- Not a Model:First Lady Julia Gardiner Tyler And New York City's Print Culture
The sixth day of May, 1840 did not end well for nineteen-year-old Julia Gardiner. The young woman, living in East Hampton, New York, a coastal village located at the tip of Long Island, had just received dreadful news by way of stagecoach from New York City. The stage had stopped briefly at Sag Harbor, a whaling port town, before the driver made his way to East Hampton. The news came in the form of a broadside poster. Julia, daughter of one of the most prominent families in Suffolk County (and later first lady of the United States), was the subject of a libelous satire in a domestic-themed lithographic caricature. Obtaining a copy of the broadside from the stage driver, she looked at the image that would ultimately define her for one-hundred and seventy-eight years. It was not a good image.1
Measuring roughly thirteen inches in length by ten inches wide, the image was not large; in fact, it was the average size broadside poster that aggressive, dirty-faced newspaper boys sold on the streets by the dozens for pennies. In the foreground, a smartly-dressed young woman with a luxurious feather draping from one side of a fashionable bonnet, face obscured by a veil, is promenading on the sidewalk alongside a much shorter, mustachioed and bearded man. The man, bundled in a fur-lined overcoat, beaver top hat and cane is clearly a dandy, a nineteenth century's term for a man who is overly concerned with his physical appearance. The couple's faces are somewhat concealed by a parasol she is holding; the edge of the cover is tilted to a perpendicular position, so as to (in the words of a whimsical nineteenth-century history of the parasol) "repel the inquisitive gaze." Encircling the woman's wrist is a golden chain from which dangles an elaborately embellished placard with the words, "I'll purchase [End Page 331] at Bogert & Mecamly's No. 86 9th Avenue. Their Goods are—Beautiful & Astonishingly Cheap!" Depicted in the background are a row of three-story buildings drawn in perspective. The second building from the corner has a sign drawn faintly above the multi-paned window "Bogert & Mecamly," and underneath the sign is the number "86." This is the name and address of a dry-goods store newly opened in 1840, located at the northwest corner of Eighteenth Street and Ninth Avenue in New York City. In front of the store window stands a carriage—a stylish, open-aired barouche with a single top-hatted man seated inside, his driver perched up top holding the reins of a pair of horses. Both men are directing their "inquisitive gaze" at the conspicuous couple in the foreground. In the bottom left hand corner, just beneath the date, the artist boldly writes his name and the address of his lithography shop: "Lithograph and Published by Baker, 8 Wall St. N.Y." The final touch to the broadside—a rebus at the bottom of the image—is a picture of a flower that has lost its bloom, a drooping rose where the words "The" and "Long Island" are inserted on either side of the flower, so Julia and anyone else viewing the image immediately understands its meaning: "The Rose of Long Island." This was clearly a caricature meant to teach the beautiful Julia Gardiner of Long Island a lesson.2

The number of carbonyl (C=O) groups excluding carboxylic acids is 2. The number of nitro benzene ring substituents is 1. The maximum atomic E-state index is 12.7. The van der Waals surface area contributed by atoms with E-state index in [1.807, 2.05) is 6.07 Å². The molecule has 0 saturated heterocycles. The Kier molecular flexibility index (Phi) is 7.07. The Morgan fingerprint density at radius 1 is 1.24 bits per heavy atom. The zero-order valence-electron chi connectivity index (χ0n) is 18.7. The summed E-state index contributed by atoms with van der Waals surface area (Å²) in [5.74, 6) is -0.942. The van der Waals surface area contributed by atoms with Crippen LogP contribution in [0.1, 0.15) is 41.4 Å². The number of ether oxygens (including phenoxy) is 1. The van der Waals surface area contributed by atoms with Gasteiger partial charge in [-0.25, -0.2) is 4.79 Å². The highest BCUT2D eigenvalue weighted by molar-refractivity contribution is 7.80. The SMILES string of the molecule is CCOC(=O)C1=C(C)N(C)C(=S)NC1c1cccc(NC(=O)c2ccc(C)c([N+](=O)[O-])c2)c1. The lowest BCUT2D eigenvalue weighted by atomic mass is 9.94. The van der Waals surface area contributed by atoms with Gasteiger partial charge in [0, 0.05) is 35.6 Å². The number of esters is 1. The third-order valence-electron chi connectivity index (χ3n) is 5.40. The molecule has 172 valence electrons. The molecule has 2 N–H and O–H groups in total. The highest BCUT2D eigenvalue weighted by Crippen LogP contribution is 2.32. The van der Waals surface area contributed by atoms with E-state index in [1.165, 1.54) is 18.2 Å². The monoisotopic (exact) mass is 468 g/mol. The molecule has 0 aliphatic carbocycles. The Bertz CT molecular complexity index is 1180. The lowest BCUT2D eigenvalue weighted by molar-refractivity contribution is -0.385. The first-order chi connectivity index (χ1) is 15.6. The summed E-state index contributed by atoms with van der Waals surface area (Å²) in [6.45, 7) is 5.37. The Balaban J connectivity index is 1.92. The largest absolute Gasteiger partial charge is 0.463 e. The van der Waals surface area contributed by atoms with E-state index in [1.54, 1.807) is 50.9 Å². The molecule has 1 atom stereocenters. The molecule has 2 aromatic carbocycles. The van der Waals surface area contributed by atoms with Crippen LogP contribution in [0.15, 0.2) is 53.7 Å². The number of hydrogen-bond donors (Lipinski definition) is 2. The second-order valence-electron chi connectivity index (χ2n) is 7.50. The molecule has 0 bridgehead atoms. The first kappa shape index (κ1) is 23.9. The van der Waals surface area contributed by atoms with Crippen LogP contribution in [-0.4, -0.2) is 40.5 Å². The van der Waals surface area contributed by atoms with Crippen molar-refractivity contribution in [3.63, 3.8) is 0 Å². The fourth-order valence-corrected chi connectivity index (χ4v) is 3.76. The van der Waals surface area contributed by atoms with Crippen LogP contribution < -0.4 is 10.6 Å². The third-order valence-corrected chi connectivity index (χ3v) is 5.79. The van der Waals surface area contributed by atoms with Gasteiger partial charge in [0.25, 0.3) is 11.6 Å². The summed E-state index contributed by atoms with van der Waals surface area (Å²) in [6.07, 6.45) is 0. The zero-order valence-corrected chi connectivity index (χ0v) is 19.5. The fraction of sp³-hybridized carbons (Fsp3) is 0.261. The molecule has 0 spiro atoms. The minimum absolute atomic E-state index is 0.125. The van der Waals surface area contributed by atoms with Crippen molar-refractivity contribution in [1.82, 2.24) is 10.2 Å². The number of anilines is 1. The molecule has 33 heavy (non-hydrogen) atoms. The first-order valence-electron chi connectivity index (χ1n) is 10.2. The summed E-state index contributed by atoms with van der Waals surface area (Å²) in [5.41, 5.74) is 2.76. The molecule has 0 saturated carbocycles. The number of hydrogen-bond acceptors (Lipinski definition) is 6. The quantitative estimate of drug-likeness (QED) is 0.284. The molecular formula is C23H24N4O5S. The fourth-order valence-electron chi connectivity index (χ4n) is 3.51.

Traditionally, the interpretation of the Rose of Long Island lithograph has been rooted in errors and an arrogant interpretation, resulting in a mythology that has dominated the scholarship on Julia Gardiner Tyler, as well as public perception of her. The lithograph is the most referenced image in discussions of the future first lady's early life. The lithograph's impact on this historiography cannot be overstated. Indeed, everything ever written about her asserts that this broadside was an endorsed advertisement for a department store, perhaps the first advertisement of its kind in nineteenth-century America. Hence, Julia's character was dipped in pictorial formaldehyde used to preserve her reputation as an impetuously beautiful...